Friday, July 26, 2013

Seven Samurai

Seven Samurai is a 1954 Japanese Toho film best known as the inspiration for The Magnificent Seven. Actually The Magnificent Seven is a remarkably faithful remake, just translated into the Western genre. Directed by Akira Kurosawa, Seven Samurai features Takashi Shimura and Toshiro Mifune, both favorites of ours. I've seen this several times and never tire of it. It is universally acknowledged as a film classic.

view online:

The book 1001 Movies You Must See Before You Die includes this film. speaks highly of the audio commentary by Japanese film scholar Michael Jeck which is on the Criterion edition. Bright Lights Film Journal says it "is as riveting today as it was when it was released, an annihilating melodrama that works equally well on the epic and the intimate scale." Empire Online gives it 5 out of 5 stars and says, "In his staging of sword duels and mass battles, Kurosawa changed the way action scenes were shot." DVD Talk opens with this:
When I find out that someone hasn't seen Seven Samurai, I almost feel sorry for them. How could they have missed out on one of the biggest crowd pleasers of cinema? That fades rather fast, however, when I realize that means I will get the pleasure of introducing them to the film, that I will be making way for something that can't fail to be a positive stop on their movie-going journey.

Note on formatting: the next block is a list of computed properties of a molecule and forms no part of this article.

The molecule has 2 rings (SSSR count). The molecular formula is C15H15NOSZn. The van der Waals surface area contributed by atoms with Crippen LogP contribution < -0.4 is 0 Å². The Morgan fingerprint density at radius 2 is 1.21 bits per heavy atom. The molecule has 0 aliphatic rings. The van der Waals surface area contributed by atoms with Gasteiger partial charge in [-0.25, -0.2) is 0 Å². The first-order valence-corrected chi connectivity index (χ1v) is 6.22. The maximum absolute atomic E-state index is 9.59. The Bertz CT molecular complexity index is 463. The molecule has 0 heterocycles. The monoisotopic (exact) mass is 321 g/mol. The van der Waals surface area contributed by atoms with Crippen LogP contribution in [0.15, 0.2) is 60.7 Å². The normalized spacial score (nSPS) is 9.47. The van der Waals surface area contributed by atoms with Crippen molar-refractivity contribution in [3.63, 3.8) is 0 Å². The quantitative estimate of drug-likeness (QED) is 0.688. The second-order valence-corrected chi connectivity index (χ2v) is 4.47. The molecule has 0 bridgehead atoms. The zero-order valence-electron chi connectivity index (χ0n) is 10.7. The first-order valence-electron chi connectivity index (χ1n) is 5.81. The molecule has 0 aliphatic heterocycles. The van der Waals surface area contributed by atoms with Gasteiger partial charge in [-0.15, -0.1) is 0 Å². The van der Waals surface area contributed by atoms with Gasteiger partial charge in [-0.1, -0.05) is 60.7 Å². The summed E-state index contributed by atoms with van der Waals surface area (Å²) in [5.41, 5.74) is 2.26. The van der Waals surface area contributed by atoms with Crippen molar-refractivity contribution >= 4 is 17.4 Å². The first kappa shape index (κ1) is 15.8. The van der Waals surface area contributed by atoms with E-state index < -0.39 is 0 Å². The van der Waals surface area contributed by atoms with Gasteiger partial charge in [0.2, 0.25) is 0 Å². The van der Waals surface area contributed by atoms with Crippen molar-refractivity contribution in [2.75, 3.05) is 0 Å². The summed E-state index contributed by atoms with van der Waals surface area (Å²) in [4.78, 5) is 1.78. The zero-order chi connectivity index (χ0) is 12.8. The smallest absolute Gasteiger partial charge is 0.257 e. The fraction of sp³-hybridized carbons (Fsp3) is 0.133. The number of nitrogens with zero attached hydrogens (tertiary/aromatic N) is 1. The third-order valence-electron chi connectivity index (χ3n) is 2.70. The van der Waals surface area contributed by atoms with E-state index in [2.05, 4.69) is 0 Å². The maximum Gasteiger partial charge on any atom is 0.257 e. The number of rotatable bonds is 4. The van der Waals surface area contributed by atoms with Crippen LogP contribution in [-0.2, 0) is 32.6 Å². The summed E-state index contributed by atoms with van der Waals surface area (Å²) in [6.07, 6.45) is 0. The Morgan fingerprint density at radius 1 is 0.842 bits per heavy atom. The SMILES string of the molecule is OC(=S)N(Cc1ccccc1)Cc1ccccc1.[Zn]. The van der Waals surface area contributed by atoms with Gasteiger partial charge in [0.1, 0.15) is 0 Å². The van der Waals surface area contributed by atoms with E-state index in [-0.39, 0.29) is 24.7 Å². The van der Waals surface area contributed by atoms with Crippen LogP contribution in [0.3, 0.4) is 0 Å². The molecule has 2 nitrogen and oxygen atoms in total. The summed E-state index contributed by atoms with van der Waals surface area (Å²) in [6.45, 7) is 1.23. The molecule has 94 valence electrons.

Slant Magazine says,
The great irony regarding Akira Kurosawa's seminal masterpiece Seven Samurai is how much it reveals about this widening rift between classic and modern action films. Seven Samurai's plethora of once-groundbreaking action aesthetics have now become seamlessly and organically ingrained into mainstream genre filmmaking, yet its strikingly pure themes of sacrifice, friendship, and camaraderie seem downright radical by today's action-film standards.
Roger Ebert has it on his list of Great Movies. Rotten Tomatoes has a critics score of 100%. There is some background historical information here. has an article on "How 'Seven Samurai' was saved".

No comments:

Post a Comment